Parliamentary Practice in British Columbia, Fifth Edition. Editor: Kate Ryan-Lloyd, Acting Clerk of the Legislative Assembly. Assistant Editors: Artour Sogomonian, Procedural Clerk; Susan Sourial, Clerk Assistant, Committees and Interparliamentary Relations; and Ron Wall, Manager, Committee Research Services.
It is an ancient adage that one should not judge a book by its cover. In the case of the fifth edition of Parliamentary Practice in British Columbia (hereafter referred to as PP5), the cover does provide a clue as to content. Not because of its look but because of its size. PP5 is a large format book that reveals, upon reading, large ambitions.
For PP5, editor Kate Ryan-Lloyd (now Clerk of the BC Legislative Assembly) and her team built on the ground-breaking work of E. George MacMinn, the long-serving and much-admired former Clerk who authored the first four editions. But while Ryan-Lloyd acknowledges her debt to MacMinn, she has also constructed a very different work.
In the preface to the third edition (published in 1997), MacMinn writes that a new edition was required (after 10 years) because “if a parliamentary authority is to remain useful to a Legislative Assembly, it must be current” (iii).
The organization and content of the first four editions shows books intended as a reference work for parliamentary practitioners. Like Beauchesne’s Parliamentary Rules & Forms of the House of Commons of Canada, these editions contained concise passages of germane procedural information ready-made for inclusion in rulings or statements from the Chair. These editions did not contain much historical or constitutional context because the persons using them already knew that information.
In her preface, Ryan-Lloyd makes it clear that PP5 is aimed at a broader audience and is intended to serve a broader purpose: “More comprehensive content, numbered sections, callouts with key information, an improved index and modern design are hallmarks of this edition. It is my hope that these elements make the content more user-friendly and accessible to Members and all British Columbians”(v) (emphasis added)…I trust that [PP5] will continue to serve as a useful reference tool for Members, Table Officers and staff. It is also my hope that this edition will contribute to further transparency and understanding of how the Legislative Assembly operates. The online availability of this book is a step toward ensuring greater accessibility to this public institution, which is of importance to all British Columbians” (vi).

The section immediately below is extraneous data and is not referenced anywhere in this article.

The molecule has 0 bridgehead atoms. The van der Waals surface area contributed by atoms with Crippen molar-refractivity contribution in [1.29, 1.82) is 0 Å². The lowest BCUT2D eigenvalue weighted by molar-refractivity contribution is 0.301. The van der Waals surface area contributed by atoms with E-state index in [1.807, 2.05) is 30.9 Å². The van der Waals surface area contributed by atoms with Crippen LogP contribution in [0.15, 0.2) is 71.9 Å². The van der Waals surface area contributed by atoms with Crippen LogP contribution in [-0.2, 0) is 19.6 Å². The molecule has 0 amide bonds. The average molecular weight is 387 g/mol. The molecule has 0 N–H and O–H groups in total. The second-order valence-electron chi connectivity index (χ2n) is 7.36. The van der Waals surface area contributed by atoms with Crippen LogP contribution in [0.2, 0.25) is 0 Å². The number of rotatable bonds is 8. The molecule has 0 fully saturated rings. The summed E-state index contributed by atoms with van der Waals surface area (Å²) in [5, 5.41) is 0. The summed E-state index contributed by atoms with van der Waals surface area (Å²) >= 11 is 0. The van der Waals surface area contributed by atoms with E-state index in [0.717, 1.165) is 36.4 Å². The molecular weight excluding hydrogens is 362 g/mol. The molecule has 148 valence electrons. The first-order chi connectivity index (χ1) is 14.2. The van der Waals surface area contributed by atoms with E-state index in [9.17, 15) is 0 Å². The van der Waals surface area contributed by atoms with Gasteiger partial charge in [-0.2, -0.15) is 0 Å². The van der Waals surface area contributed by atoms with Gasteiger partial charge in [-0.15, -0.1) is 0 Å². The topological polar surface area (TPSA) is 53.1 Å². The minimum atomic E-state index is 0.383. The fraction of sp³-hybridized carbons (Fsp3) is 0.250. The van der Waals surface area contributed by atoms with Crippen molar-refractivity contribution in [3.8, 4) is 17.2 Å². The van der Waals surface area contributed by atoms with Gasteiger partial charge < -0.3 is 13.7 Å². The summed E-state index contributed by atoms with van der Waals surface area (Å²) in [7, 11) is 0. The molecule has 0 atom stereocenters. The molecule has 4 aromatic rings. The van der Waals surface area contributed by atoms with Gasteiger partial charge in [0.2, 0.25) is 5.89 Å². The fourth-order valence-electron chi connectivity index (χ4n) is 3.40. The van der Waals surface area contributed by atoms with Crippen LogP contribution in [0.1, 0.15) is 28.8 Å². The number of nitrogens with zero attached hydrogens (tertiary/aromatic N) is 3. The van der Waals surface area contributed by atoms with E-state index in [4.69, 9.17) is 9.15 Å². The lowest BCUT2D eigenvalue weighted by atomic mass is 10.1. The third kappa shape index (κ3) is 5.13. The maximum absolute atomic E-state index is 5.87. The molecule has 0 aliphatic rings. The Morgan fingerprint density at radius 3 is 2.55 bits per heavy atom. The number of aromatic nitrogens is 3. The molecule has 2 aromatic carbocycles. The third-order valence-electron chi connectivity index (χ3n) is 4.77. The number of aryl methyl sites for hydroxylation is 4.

So, PP5 is designed to provide the same utility as the first four editions while also providing a more encyclopedic narrative of parliamentary procedure, its origins and evolution. This makes PP5 more like Erskine May and House of Commons Procedure and Practice, and less like Beauchesne or its four predecessors in BC.
Does PP5 achieve its ambitious goals? PP5 is a very attractive book. Each page is a full 8.5” by 11” sheet of paper bordered by broad margins. While the first four editions were text based without graphics, flow charts, and other visual assists, a casual flip through PP5 reveals colour photographs, architectural drawings, and different coloured text to draw attention to certain pieces of information. PP5 is certainly a step forward when it comes to the visual appeal of a procedural manual.